Ragweed (Ambrosia artemisiifolia)

Ah--choo! Ah--choo! Does this weed grow in your yard? It may not bother you, but could give your neighbors hay fever.

Racemes or spikes of tiny green "bells" contain the staminate (male) flowers. Each little bell is a five-lobed corolla with five stamens.

The pistillate (female) flowers are few, and are in the axils of the upper leaves. They have no corolla, only a forked pistil with an inferior ovary, surrounded by a ribbed calyx tube which becomes the achene (seed).  These flowers depend upon the wind to bring the fine yellow grains of pollen for fertilization.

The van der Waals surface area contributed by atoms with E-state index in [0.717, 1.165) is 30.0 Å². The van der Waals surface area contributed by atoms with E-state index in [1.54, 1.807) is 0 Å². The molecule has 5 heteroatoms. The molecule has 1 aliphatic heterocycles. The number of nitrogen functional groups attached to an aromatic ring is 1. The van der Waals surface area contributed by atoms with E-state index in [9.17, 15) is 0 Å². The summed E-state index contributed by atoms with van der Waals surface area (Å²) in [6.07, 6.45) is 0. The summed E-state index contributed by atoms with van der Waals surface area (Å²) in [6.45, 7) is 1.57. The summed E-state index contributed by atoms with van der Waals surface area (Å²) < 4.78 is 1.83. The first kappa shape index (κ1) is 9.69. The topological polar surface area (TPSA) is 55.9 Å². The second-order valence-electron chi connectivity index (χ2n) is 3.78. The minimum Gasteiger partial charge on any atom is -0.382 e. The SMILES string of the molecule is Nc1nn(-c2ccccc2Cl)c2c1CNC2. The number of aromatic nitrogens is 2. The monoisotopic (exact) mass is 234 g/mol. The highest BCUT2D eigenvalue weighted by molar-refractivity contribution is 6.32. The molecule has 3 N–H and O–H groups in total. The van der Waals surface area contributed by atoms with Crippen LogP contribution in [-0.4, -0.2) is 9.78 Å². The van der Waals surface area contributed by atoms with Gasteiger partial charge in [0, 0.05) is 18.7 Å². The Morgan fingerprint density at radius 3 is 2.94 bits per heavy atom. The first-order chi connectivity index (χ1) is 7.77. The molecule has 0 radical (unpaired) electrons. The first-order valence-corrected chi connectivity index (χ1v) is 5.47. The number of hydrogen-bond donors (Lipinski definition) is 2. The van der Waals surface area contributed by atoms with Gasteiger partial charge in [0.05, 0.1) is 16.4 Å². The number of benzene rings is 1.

Ragweed is a coarse annual with leaves deeply bipinnately dissected, lower ones opposite, upper ones alternate. The plant is named for the raggedy shape of its leaves.

It is a member of the Aster Family,  Asteraceae.  Strangely, its scientific name, Ambrosia, was the delicious food eaten by the mythical Greek gods to make them live forever.